Mackenzie Burge walks into the dimly lit cafe in Calgary’s East Village with her long blonde hair in a high ponytail, hiding under a puffy black winter jacket. She stands in the entrance distracted by a phone conversation before hanging up as she walks over, apologizing profusely even though she isn’t late. There isn’t a stitch of makeup on her face, but the 23-year-old looks flawless with long dark lashes, plump lips and perfectly shaped eyebrows.
Perhaps without asking, it would be difficult to know Burge has had multiple procedures, starting with breast implants at 18. The Calgary lifestyle blogger and bartender says she felt she was in a good place to make this spontaneous decision.
“I woke up one day and was like, you know what would be great? Like, big, big fake boobs,” she says. Two weeks later, she had the surgery done in Calgary.
Although she is young, she is just one of many women electing cosmetic enhancements in their early adult years.
Canada Health doesn’t track statistics, and the Canadian Society of Plastic Surgeons (CSPS) doesn’t track any data. But American numbers continue to rise for both surgical and nonsurgical procedures among young women. The American Society of Plastic Surgeons statistics show from 2010 to 2016, the number of dermal fillers and Botox injections among 20 to 29-year-olds jumped over 35 per cent.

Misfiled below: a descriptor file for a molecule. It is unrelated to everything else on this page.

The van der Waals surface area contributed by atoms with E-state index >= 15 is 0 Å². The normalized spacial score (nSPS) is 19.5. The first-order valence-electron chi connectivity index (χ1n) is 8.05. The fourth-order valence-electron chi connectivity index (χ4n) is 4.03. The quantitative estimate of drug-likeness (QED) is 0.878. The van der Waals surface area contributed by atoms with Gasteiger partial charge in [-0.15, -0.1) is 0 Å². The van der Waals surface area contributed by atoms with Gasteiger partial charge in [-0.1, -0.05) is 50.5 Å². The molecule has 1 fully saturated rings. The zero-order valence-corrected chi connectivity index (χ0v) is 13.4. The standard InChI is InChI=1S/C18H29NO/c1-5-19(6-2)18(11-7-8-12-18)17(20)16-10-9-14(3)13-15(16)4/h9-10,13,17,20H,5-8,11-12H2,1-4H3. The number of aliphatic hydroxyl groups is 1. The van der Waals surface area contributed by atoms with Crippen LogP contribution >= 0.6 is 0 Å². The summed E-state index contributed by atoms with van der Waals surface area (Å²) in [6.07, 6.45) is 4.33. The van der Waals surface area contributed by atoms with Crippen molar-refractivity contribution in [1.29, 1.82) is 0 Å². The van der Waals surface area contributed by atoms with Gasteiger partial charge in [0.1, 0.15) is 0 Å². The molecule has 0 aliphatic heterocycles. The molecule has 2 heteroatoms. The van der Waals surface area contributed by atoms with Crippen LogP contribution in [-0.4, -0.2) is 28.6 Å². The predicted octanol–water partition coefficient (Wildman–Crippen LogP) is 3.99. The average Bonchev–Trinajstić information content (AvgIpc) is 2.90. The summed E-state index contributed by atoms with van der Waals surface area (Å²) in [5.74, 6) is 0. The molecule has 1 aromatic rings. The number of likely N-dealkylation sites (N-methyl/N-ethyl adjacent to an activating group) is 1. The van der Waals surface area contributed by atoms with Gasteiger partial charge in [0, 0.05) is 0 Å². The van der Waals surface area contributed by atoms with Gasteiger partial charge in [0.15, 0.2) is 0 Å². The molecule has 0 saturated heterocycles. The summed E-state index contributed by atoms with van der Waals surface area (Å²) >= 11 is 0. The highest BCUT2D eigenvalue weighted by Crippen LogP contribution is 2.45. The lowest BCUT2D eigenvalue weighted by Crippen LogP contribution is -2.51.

Dr. Mitchell Brown, Toronto area plastic surgeon, University of Toronto professor and member of CSPS and the Canadian Society of Aesthetic Plastic Surgeons among others, says even though we don’t have Canadian statistics, looking at the American Society of Plastic Surgeons statistics he notices a definite increase in nonsurgical procedures, such as Botox and dermal fillers.
“I think when you look at the trends, you’ll probably note that the numbers of people that are having it done at earlier ages is increasing,” he says.
Editor: Amber McLinden | email@example.com